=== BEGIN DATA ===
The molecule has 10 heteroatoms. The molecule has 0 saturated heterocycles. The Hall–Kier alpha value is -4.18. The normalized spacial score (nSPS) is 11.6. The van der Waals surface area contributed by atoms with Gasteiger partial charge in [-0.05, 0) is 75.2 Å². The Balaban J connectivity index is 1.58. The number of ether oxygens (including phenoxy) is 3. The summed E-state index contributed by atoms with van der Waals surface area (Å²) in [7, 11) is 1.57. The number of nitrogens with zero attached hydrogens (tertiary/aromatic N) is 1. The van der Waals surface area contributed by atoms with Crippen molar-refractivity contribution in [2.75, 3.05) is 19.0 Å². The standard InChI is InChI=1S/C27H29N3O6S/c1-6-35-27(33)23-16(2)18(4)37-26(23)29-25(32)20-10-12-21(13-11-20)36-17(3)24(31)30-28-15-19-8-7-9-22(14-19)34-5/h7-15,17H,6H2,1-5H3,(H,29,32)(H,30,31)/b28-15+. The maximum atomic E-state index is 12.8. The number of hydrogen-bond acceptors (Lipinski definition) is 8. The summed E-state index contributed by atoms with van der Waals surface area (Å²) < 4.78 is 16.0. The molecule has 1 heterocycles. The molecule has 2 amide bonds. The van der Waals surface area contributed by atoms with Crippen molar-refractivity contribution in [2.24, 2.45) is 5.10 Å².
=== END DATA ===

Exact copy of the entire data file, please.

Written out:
The molecule has 10 heteroatoms. The molecule has 0 saturated heterocycles. The Hall–Kier alpha value is -4.18. The normalized spacial score (nSPS) is 11.6. The van der Waals surface area contributed by atoms with Gasteiger partial charge in [-0.05, 0) is 75.2 Å². The Balaban J connectivity index is 1.58. The number of ether oxygens (including phenoxy) is 3. The summed E-state index contributed by atoms with van der Waals surface area (Å²) in [7, 11) is 1.57. The number of nitrogens with zero attached hydrogens (tertiary/aromatic N) is 1. The van der Waals surface area contributed by atoms with Crippen molar-refractivity contribution in [2.75, 3.05) is 19.0 Å². The standard InChI is InChI=1S/C27H29N3O6S/c1-6-35-27(33)23-16(2)18(4)37-26(23)29-25(32)20-10-12-21(13-11-20)36-17(3)24(31)30-28-15-19-8-7-9-22(14-19)34-5/h7-15,17H,6H2,1-5H3,(H,29,32)(H,30,31)/b28-15+. The maximum atomic E-state index is 12.8. The number of hydrogen-bond acceptors (Lipinski definition) is 8. The summed E-state index contributed by atoms with van der Waals surface area (Å²) < 4.78 is 16.0. The molecule has 1 heterocycles. The molecule has 2 amide bonds. The van der Waals surface area contributed by atoms with Crippen molar-refractivity contribution in [2.24, 2.45) is 5.10 Å².